Have Your Say Today - The Mayoral Planning Process - Mayor Of London - PlanApps


The Mayoral Planning Process

All planning applications in London are submitted to the local council. The local council planning officers then review the planning application and assess what type of application it is and who needs to be consulted. The local council is responsible for consulting local residents and affected parties. They are the decision makers on all applications, but applications that meet the Mayor of London Order (2008) criteria must be referred to the Mayor.

If the application doesn’t meet the Mayor of London Order criteria, it becomes the local council’s responsibility to make the decision, and the Mayor is not able to intervene in these applications. For example, householder applications do not meet the Mayor of London criteria and are not referable to the Mayor.

The Mayor of London Order is legislation that sets out what applications must be sent to the Mayor. The applications that are sent to the Mayor are usually bigger in size, for example: applications that contain over 150 residential units and/or over 30 metres in height. Applications that meet the Mayor of London Order are deemed to be of Potential Strategic Importance, and thus require further scrutiny by the Mayor. There are 3 Stages that an application can move through in the Mayor’s involvement for a referrable application.

When an application is referred to the Mayor, the application is assessed. If it is deemed to not present any strategic issues, the Mayor has the power to say that he doesn’t need to further assess the application, leaving the local council to be the sole decision maker on the application. This is referred to as ‘No Strategic Issues (NSI)’.

If the application requires further assessment, it is known as a Stage 1 application. Planning officers at the Greater London Authority (GLA), review the application against the London Plan. The London Plan is the document that sets out the vision for London for the next 20 – 25 years and the ‘strategic’ planning policies that will enable that vision to be delivered.

At Stage 1, the Mayor has 6 weeks to issue his Stage 1 response, which includes comments to the local council to let them know what he thinks about the application. In the Stage 1 response, the Mayor will assess whether or not the application is in line with the London Plan, and a report detailing the recommendations is sent to the local council and the applicant. The Mayor can also say he does need to see an application again at Stage 2 , for example, he may think an application is suitable and if the council decides to grant permission, he would not need to see it again. Equally, he may think that an application is not suitable and ask not to see it again if it is refused by the local council, but if the local council chooses to approve, the application must move on to Stage 2.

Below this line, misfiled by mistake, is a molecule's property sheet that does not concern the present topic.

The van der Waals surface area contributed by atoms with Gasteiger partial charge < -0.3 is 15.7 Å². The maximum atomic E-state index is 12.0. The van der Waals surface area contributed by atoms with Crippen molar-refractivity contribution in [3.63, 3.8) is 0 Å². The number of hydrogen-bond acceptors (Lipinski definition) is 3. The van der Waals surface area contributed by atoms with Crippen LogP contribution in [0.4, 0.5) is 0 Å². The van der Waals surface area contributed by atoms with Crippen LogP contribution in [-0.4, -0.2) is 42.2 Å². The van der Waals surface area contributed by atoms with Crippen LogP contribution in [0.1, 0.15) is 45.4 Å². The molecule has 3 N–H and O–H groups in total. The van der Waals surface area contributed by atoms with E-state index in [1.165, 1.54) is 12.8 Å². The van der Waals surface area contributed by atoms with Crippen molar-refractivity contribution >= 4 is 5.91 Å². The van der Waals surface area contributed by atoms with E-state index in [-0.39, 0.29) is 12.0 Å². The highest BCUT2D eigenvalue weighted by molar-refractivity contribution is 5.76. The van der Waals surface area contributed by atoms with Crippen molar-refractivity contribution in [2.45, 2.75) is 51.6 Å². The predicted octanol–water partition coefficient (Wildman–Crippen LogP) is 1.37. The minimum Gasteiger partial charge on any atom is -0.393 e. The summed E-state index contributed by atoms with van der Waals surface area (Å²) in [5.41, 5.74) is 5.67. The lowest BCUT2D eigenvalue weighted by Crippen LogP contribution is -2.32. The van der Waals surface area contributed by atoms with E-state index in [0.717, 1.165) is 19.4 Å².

Once the local council and applicant have received the Stage 1 response, it is their responsibility to continue to review the application, and where appropriate negotiate amendments, before resolving what decision it wishes to make.  Because most of the schemes considered through the referral process are controversial, most are taken to the local council planning committee to decide whether to grant or refuse permission. More information on the relevant local council’s planning committee is available on their respective websites.

Once the council has made a decision at their planning committee and sent all relevant documents to the Mayor, including copies of all of the comments made on the application, the application will be validated at Stage 2. The Mayor then has 14 calendar days to make a decision. 

The Mayor can make one of these three decisions:

  • The council can proceed with their decision without any future changes

  • Call-in the application for the Mayor’s own determination

  • Direct refusal

There are some exceptions to these decisions. For example, the Mayor cannot call-in an application that was referred solely on the basis of being on the Green Belt, but he can directly refuse those applications. The Mayor is also not able to call-in applications that fall within a Mayoral Development Corporation area (such as the Olymplic Park or Old Oak Common).

If the application has been called-in by the Mayor, he is now the decision maker for the application, meaning the Mayor will be decide whether to grant or refuse permission. This can be known as a Stage 3 application, public hearing, call-in, or representation hearing. On PlanApps, this application type will be called a Stage 3 application. 

The applicant may decide to make further changes to the application after the Mayor has called it in. If this happens, a public consultation will be held by the Mayor. This includes notifying local residents and anyone else who has previously commented on the application. The comments received will be reviewed together with previous comments made to the original Planning Authority, and summaries will be included within the Officer’s report on the application which is made available to the Mayor for consideration ahead of the public hearing. This will also be available to view on PlanApps 8 days in advance of the hearing.

The Mayor will then hold a public hearing (usually at City Hall) before making a decision. At the hearing, members of the public can register to speak to the Mayor. If people have commented on the application previously, they will be contacted at least 21 days in advance to let them know the hearing is taking place and ask if they wish to speak at the hearing. The Mayor will listen to objectors and supporters of the application to inform the decision on the application, which is usually announced at the end of the hearing.

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